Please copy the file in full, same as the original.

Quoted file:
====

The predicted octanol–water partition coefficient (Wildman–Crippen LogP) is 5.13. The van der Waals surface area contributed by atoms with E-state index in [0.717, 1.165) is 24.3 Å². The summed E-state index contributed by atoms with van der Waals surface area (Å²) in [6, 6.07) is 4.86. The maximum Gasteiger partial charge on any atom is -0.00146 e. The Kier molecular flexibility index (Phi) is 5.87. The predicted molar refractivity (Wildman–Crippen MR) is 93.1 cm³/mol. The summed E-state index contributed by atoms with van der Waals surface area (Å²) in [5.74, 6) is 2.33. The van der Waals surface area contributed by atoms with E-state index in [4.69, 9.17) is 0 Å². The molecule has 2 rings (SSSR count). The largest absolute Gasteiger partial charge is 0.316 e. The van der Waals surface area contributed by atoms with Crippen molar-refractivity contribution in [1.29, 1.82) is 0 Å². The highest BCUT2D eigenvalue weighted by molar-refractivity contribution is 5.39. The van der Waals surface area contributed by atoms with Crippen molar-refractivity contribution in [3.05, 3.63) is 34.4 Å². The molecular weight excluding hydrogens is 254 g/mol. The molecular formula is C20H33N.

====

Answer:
The predicted octanol–water partition coefficient (Wildman–Crippen LogP) is 5.13. The van der Waals surface area contributed by atoms with E-state index in [0.717, 1.165) is 24.3 Å². The summed E-state index contributed by atoms with van der Waals surface area (Å²) in [6, 6.07) is 4.86. The maximum Gasteiger partial charge on any atom is -0.00146 e. The Kier molecular flexibility index (Phi) is 5.87. The predicted molar refractivity (Wildman–Crippen MR) is 93.1 cm³/mol. The summed E-state index contributed by atoms with van der Waals surface area (Å²) in [5.74, 6) is 2.33. The van der Waals surface area contributed by atoms with E-state index in [4.69, 9.17) is 0 Å². The molecule has 2 rings (SSSR count). The largest absolute Gasteiger partial charge is 0.316 e. The van der Waals surface area contributed by atoms with Crippen molar-refractivity contribution in [1.29, 1.82) is 0 Å². The highest BCUT2D eigenvalue weighted by molar-refractivity contribution is 5.39. The van der Waals surface area contributed by atoms with Crippen molar-refractivity contribution in [3.05, 3.63) is 34.4 Å². The molecular weight excluding hydrogens is 254 g/mol. The molecular formula is C20H33N.